Barack Obama will overplay whatever hand he is given. Lawyers will get rich. Al Sharpton, Jesse Jackson and the other race hustlers will get richer. Two years later, everyone will be similarly outraged over some other perceived injustice about which they know next to nothing. 

There is nothing new under the sun.

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My guess could be wrong, of course... Except for Obama overplaying his hand. I can guarantee you he will do that. 

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And if anyone wants to juke me with the "can't we just be sad a teenager is dead?" line, once anyone utters the phrase "this is about the soul of our nation", that ship has sailed. Many teenagers died last week. 







6 Comments:

Blogger Zhuge Liang XVII said...

Your last paragraph says it all. You care more about scoring political points than about human life. Shame on you...

10:56 PM  
Blogger Kevin Sawyer said...

No, that doesn't follow from my last paragraph. You are being intellectually dishonest, and doing so anonymously, which is utterly lame.

11:45 PM  
Blogger brgulker said...

I agree with you that we ought to trust law enforcement here, to an extent. None of us has all the facts, and this has quickly escalated and become very inflamed. However, I think a few points you make miss the mark.

"We will learn more facts as they present themselves. In the interim, those calling for the government to arrest Zimmerman first and ask questions later should really consider whether they approve of the unilateral use of that approach. Going to jail means suspending your life for months, incurring hundreds of thousands of dollars in legal fees, and watching your family tear apart. Anyone have their hands raised to volunteer for all that? I think the cops made the right call here."

You won't see me volunteering for that, fair enough. But on the flip side of that coin, you won't see me "volunteering" to follow "suspicious" young people while armed, and you certainly won't see me pulling a gun on them "in self defense" after I've initiated volunteary pursuit in the first place.

As a citizen, it's not my legal role or responsibility to pursue people that I unilaterally deem suspicious.

Had Trayvon broken into Zimmerman's house, this is a different conversation, but he didn't, so it's not.

8:55 AM  
Blogger brgulker said...

"Even if you don't care about Zimmerman's rights (that would put you in the majority), if he is arrested, and the facts do not materialize for the prosecution, what you will have is a very high-profile acquittal. That will mean riots. Is that what you want?"

I care about Zimmerman's rights, but I think the issue is that Trayvon's right to not be shot dead while unarmed superseeds Zimmerman's rights to carry a gun and "stand his ground/defense himself/whatever semantics you want to use"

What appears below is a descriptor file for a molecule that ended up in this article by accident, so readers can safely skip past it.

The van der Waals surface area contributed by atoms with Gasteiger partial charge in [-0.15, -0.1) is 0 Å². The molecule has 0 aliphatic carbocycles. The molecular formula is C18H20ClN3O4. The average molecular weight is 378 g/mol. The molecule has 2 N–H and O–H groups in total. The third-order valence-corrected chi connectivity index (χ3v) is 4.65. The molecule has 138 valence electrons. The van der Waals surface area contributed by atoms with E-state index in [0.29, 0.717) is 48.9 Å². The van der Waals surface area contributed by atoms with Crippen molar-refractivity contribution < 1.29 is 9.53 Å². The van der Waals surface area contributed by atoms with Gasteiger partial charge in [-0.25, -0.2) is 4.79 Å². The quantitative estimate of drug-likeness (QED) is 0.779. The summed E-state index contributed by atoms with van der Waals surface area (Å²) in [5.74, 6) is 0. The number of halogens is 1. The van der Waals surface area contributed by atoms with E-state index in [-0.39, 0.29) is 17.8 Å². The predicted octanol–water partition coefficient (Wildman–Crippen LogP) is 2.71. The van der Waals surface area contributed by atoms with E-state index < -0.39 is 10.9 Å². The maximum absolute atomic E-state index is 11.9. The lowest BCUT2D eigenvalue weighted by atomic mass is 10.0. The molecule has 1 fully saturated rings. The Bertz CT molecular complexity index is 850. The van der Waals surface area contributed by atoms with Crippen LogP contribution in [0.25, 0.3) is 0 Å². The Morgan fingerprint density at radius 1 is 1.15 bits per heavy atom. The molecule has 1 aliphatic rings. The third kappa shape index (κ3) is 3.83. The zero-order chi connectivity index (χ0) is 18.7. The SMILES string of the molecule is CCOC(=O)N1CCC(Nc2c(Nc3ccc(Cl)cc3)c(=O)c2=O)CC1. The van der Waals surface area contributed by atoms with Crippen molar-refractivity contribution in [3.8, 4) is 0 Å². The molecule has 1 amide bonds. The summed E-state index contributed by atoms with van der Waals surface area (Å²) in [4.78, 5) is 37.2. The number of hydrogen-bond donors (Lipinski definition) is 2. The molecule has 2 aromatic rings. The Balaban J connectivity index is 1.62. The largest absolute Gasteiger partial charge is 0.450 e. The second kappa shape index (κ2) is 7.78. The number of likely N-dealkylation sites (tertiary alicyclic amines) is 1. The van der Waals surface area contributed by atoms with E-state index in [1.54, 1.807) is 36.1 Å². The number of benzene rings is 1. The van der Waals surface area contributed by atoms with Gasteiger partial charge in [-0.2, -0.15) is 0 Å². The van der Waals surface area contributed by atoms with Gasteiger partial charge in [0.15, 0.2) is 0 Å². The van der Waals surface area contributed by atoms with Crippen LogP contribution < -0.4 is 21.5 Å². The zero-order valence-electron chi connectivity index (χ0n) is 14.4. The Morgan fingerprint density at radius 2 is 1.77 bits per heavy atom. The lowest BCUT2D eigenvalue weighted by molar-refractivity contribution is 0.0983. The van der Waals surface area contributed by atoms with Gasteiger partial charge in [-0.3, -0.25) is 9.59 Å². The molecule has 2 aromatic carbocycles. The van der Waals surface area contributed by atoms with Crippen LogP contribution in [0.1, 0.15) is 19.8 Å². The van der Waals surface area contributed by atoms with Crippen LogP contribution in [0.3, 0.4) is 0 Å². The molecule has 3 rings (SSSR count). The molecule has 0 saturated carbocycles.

The facts that I think are pretty much indisputable are that Zimmerman was armed while Trayvon was not, Zimmerman initiated pursuit of a "suspicious" kid on his own gusto, and Zimmerman shot Trayvon dead after some type of altercation that become physical in some way.

The right not to be shot dead by one's neighbor seems to be a pretty important one, and in my view, the most important issue on the table currently.

W/r/t to acquittal, that's putting the cart before the horse. The issue here is due process and justice. I don't know if Zimmerman is guilty of anything other than stupidity. But I do know a young man is dead because of Zimmerman.

Yes, Zimmerman is innocent until proven guilty - that is his right, and you're correct to make sure we don't forget that.

But he killed an unarmed kid. He ought to be put through the process that establishes his innocence or guilt according to the law.

And if anyone wants to juke me with the "can't we just be sad a teenager is dead?" line, once anyone utters the phrase "this is about the soul of our nation", that ship has sailed. Many teenagers died last week.

Let's play a hypothetical game. What if, fifteen years in the future, your daughter goes to the store and is shot dead by a neighbor.

Which side of the current debate do you think you'd find yourself in that situation? Would you be more concerned for the killer's rights or those of your dead daughter?

Empathy, Kevin. Have some basic empathy for Trayvon's family, who just lost their son because a man decided to play vigilante. If it happened to you, you wouldn't be saying any of this, and your own blogging about you being burglarized is pretty good support of that.

If you answer the former, you're not being honest with yourself or anyone else.

8:56 AM  
Blogger brgulker said...